Friday, January 3, 2014

A Bad Day for Christmas Spirits, Part II

Here's Wendy, sitting in front of our beautiful Christmas tree during the snowstorm last night. She even let me move in for a close-up:

Is it me, or does she look a bit guilty — like she knows something's up, but isn't about to rat on her brothers?

While sweeping up needles under the tree this afternoon, I noticed that yet another light was out. Then I noticed the bulb was GONE. As in, chewed out of its socket. By A Cat. I panicked and freaked out, called to my husband to come over and witness this horror, and then found that a couple more bulbs on that string had been chewed off, too. I found little fragments of them on the floor, including the tips, among the needles. I pressed the shards against my fingers, hard, and they didn't seem all that sharp, at least. 

Deep breaths. We had no idea when this had happened, and all the cats seem perfectly well: eating, playing, using their box, getting into trouble. We often heard crunching under the tree, but thought it was just the boys chewing off twigs and sprays, which they carry proudly around the house, trotting with their ears back.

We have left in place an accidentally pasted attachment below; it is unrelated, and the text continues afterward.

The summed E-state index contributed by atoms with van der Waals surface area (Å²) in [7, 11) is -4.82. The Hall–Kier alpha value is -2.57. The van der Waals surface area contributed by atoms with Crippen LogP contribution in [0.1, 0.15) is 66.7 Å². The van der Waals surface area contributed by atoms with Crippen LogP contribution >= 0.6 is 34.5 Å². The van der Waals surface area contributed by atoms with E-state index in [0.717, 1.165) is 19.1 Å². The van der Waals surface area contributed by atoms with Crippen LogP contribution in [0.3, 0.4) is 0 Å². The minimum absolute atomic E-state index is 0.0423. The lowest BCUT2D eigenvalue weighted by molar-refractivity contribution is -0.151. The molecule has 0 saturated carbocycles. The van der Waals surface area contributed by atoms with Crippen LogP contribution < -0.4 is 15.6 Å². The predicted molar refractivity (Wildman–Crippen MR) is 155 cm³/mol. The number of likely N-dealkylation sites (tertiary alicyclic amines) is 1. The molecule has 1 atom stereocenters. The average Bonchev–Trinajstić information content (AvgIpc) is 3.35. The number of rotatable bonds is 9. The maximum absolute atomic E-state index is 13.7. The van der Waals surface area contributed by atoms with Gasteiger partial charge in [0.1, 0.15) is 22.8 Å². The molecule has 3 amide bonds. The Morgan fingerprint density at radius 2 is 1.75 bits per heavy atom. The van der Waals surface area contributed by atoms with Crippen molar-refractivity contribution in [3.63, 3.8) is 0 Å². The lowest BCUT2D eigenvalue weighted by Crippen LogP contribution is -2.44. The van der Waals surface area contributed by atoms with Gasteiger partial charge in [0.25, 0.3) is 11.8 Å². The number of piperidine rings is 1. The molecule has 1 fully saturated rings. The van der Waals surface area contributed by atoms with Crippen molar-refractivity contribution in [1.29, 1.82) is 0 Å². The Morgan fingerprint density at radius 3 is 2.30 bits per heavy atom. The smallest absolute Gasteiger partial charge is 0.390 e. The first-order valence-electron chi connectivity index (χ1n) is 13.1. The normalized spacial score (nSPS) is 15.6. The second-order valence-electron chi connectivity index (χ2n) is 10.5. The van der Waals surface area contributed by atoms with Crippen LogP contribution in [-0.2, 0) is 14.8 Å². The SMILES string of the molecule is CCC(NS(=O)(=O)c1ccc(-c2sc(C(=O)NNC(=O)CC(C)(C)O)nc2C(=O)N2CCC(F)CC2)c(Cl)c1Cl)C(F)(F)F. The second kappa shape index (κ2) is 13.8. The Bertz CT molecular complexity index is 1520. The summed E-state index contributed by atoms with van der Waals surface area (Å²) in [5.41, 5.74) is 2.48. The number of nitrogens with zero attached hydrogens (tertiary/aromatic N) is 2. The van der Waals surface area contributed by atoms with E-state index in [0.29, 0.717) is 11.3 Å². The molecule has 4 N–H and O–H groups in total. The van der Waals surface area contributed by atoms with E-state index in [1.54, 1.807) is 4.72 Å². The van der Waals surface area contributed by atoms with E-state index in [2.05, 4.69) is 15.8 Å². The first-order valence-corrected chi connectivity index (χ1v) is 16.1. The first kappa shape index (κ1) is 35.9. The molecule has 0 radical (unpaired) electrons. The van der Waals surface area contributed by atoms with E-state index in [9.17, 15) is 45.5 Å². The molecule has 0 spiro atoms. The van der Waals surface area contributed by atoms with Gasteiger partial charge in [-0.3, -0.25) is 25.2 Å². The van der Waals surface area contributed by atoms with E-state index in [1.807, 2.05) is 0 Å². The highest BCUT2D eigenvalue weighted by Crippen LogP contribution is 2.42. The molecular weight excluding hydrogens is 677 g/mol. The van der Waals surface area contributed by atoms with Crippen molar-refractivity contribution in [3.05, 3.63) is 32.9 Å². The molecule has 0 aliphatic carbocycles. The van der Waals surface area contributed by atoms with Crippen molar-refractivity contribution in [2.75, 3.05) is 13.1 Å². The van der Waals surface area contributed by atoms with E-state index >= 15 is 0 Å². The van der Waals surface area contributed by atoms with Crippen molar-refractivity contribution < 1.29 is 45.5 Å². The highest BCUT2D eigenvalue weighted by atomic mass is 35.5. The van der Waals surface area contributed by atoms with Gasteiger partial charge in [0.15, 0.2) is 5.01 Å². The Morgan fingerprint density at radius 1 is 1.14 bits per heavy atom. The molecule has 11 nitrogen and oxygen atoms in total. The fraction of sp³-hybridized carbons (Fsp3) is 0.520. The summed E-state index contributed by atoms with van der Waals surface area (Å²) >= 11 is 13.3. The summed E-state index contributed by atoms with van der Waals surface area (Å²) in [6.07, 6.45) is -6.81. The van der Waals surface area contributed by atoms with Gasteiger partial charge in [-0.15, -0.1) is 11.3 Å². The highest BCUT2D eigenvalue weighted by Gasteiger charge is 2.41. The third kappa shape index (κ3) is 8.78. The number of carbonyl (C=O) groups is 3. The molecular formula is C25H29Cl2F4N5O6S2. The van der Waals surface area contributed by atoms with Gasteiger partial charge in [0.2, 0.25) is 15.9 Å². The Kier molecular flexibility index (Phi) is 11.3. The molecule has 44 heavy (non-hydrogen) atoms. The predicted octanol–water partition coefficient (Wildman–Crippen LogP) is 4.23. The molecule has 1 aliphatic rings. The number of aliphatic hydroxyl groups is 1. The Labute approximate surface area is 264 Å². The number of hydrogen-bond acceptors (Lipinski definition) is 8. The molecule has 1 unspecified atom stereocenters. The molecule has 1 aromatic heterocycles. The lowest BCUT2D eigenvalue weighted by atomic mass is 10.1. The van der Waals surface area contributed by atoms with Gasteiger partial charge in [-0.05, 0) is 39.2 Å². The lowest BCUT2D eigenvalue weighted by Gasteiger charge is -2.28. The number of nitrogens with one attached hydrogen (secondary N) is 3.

I called our vet, of course, but her office was closed because of the storm. There seemed to be no point in going to the ER when all the cats seemed fine. And I already knew what to do, thanks to last month's Mystery of the Missing Gold Cord: watch closely for the various signs of trouble (for weeks, if necessary), keep checking the litter box for other signs, and squirt 2 or 3 ml of vaseline into Harris and Toffee's mouths up to three times a day. 

We knew we had to take down the tree, pronto. So we spent several hours on that project, a week sooner than we'd planned. Unfortunately, we forgot to buy a tree disposal bag and no one has them anymore, so we'll be sawing our 9-foot tree into convenient little pieces and taking it to the alley in lots of trash bags tomorrow. (It will remind me of what Huck does to his victims on "Scandal," a recent guilty pleasure of ours; we rarely watch TV but we inhaled all three seasons via Netflix around Christmas. We'll even use a vinyl shower curtain, like he does.)

We checked every light string multiple times as they came off the tree. The talley came to FIVE chewed-off bulbs; we also found one completely bitten-through wire. Don't ask me why I don't have an electrocuted cat or two, or why the house didn't burn down from a shorting wiring. All I know is that one of my cats, probably Toffee, is down to maybe two of his original nine lives. 

I found decent-sized fragments of four white bulbs, and many little shards... possibly enough to make four complete bulbs, or close to it. (I will pull everything out again tomorrow and see what we've got. Tonight, I just couldn't handle the truth.) But a blue bulb is also missing; all I have is a tiny bit of it. 

The apartment will be a mess until we get the tree out of here, sweep and vacuum, and rearrange the furniture. All the while, we'll be hunting for that blue bulb and awaiting further instructions from our vet.